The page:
Hitch or decoy? Dating Apps Are Dangerous

Dating apps – “dating apps” – have been gaining in popularity for years and the number of users has increased with the pandemic. the security tips that can prevent cybercrime.

In 2020, Check Point Research, Check Point Software’s Threat Intelligence area, contributed to the exposure and resolution of several critical vulnerabilities of the OkCupid website and mobile application, one of the leading “dating apps” in the market, with more than 110 millions of users in 100 countries of the world. If successfully exploited, a cybercriminal could access sensitive and private information, as well as send messages without the user noticing.

According to Apptopia, the top20 of applications of this type gained 1.5 million active daily users in 2021. Statista, on the other hand, claims that the number of users around the world is around the 200. 1 million, it is expected that, in 20800, it will reach them 234.9 million. In Portugal, dating apps are also a trend, with emphasis on Tinder which, per month, registers the 200 million swipesEngate ou engodo? Apps de dating são perigosas.

Engate ou engodo? Apps de dating são perigosas

Dating or sextortion apps? *)But what are the risks that we expose ourselves to when we use these “dating apps”? According to Check Point, one of the biggest risks for users who share personal photos with their ‘dates’ is the possibility that these images could be used for blackmail, in exchange for financial gain. When registering in an app, a significant amount of personal information is revealed, which can also be used by cybercriminals for malicious purposes.

Moreover, a simple photograph can be the perfect bait to access to a device. One of the most effective tactics cybercriminals use in these apps is to create an attractive profile. To the ‘matches’ that they obtain, they send a file that may contain malware of various types, including spyware, capable of obtaining the user’s passwords.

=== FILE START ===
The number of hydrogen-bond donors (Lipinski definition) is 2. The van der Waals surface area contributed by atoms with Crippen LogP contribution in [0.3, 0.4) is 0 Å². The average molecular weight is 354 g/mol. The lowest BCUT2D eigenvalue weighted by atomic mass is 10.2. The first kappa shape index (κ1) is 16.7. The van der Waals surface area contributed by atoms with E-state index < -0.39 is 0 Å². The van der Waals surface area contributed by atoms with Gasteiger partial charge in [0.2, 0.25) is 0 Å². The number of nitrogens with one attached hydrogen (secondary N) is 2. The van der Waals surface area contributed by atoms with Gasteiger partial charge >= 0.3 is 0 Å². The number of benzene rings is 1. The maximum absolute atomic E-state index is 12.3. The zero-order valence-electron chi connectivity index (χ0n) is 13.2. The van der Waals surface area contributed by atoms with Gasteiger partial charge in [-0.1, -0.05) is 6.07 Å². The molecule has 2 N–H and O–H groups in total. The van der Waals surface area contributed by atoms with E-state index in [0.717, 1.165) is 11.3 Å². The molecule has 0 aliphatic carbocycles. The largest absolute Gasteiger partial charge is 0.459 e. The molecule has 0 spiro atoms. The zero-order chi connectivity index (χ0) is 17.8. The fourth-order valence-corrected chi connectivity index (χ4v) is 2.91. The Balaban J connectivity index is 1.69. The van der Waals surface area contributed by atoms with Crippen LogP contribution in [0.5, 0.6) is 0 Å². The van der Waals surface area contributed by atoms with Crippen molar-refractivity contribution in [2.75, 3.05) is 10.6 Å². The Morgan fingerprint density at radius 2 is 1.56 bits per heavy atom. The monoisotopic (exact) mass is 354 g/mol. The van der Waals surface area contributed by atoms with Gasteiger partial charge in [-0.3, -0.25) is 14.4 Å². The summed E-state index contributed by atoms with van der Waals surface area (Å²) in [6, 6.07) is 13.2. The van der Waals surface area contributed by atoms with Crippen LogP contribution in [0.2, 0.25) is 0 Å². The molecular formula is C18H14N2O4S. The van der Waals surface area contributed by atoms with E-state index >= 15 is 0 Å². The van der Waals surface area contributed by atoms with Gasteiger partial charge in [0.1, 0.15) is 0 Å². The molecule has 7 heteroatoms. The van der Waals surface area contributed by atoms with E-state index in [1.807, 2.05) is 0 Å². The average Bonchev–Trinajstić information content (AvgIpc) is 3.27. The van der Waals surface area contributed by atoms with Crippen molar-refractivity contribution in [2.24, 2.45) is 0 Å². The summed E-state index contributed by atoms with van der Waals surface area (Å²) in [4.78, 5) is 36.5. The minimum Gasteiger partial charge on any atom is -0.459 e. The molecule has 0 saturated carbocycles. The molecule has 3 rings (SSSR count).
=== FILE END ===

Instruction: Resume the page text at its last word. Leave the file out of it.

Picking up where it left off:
In dating applications, known as “ dating apps”, it is common for cybercriminals to create fake profiles with images and descriptions that attract the user’s attention. Its modus operandi is to create interest in order to start a conversation with the victim. Over days, weeks, or even months, the attacker gradually builds trust, starting a long-distance relationship. Most of the time, this relationship starts without the parties actually seeing each other, but there is a promise of “meeting soon”. The cybercriminal asks the victim to send money “so that he can travel to meet” or because a “serious problem” has arisen.

Although these cyber attacks are more likely to target the users of these applications, there are cases where even a non-user can be a victim. Anyone with someone else’s data, documents or files is capable of imitating an identity. In fact, now that most Internet users expose a lot of their data on the web, it’s accessible to everyone. With this data, cybercriminals are able to create profiles where they pretend to be someone they are not. In addition to being able to create damage at the level of a person’s image, these frauds occur, most of the time, with the aim of getting money.

Finally, Check Point warns against account theft. When we entered the dark web, we found hundreds of hacked “dating apps” profiles available to buy at a high price. In 2016, a dating site was hacked and the data from 20 millions of users were stolen, including some who had already unsubscribed from their services. The data included emails, passwords and other personal account information that can be sold and used for subsequent phishing or malware attacks, among others.

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